How does a strong doctor/patient relationship translate into better quality of care for the patient?

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How does a strong doctor/patient relationship translate into better quality of care for the patient?

A strong doctor-patient relationship can make all the difference in a patient’s treatment and quality of care. In my experience, abiding by a few key principles goes a long way in building a relationship that enables a more successful diagnostic and therapeutic regimen.

The first, and arguably most important principle for me, is to see each patient as a person rather than a patient with cancer. Making them feel comfortable that I’m concerned about their disease process and ready to get through it as a team helps build trust from the beginning.

To do so, I work to establish good communication practices. When I’m getting to know a patient for the first time, I ask questions that can’t be answered with a simple yes or no. Asking someone about where they live or how they became interested in their career helps me get a holistic view of their life and the details that come out of these conversations allow for personalized and specific care.

Caregivers are also incredibly important to the equation. Whether their family, friends or neighbors are supporting the patient, it’s critical to create a dialogue with these people so they can answer questions and provide context in certain situations.

To build and maintain these relationships, I’ve found eye contact and an occasional physical touch to their hands reassures the patient that I’m listening and engaged in their treatment plan.

Every patient is unique and every cancer is different. Remembering that about each person that walks through my door translate to a better experience for both the patient and the doctor.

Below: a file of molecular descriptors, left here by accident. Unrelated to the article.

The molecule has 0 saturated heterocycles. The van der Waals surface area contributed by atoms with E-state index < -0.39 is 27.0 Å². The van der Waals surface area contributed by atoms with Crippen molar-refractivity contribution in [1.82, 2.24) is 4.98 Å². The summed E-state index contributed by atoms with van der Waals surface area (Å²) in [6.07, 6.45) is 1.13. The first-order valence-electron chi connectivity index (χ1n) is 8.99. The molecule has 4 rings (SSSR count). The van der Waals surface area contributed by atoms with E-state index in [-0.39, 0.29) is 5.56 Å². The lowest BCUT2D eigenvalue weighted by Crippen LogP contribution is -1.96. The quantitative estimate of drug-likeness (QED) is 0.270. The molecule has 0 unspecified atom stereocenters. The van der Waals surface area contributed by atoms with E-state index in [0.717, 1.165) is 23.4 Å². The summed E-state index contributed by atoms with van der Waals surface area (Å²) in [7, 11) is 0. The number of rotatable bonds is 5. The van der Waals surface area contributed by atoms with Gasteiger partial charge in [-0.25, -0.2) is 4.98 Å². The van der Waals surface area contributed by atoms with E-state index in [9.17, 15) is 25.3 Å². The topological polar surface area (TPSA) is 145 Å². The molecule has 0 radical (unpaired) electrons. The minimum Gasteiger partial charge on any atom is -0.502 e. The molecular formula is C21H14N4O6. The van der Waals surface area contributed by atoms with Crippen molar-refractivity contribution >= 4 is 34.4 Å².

Edith Mitchell
Clinical Professor of Medicine and Medical Oncology, Thomas Jefferson University

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Edith Mitchell
Clinical Professor of Medicine and Medical Oncology, Thomas Jefferson University

Edith Peterson Mitchell, MD, is Clinical Professor of Medicine and Medical Oncology and Program Leader in Gastrointestinal Oncology at Thomas Jefferson University. In addition, she holds the positions of Associate Director of Diversity Programs for the Kimmel Cancer Center at Jefferson and Director of the Kimmel Cancer Center to Eliminate Cancer Disparities. Dr. Mitchell received a B.S. in biochemistry "with distinction" from Tennessee State University and her medical degree from the Medical College of Virginia in Richmond. In 1973, while attending medical school, Dr. Mitchell entered the Air Force and received a commission through the Health Professions Scholarship Program. She entered active duty after completion of her internship and residency in Internal Medicine at Meharry Medical College and a fellowship in Medical Oncology at Georgetown University.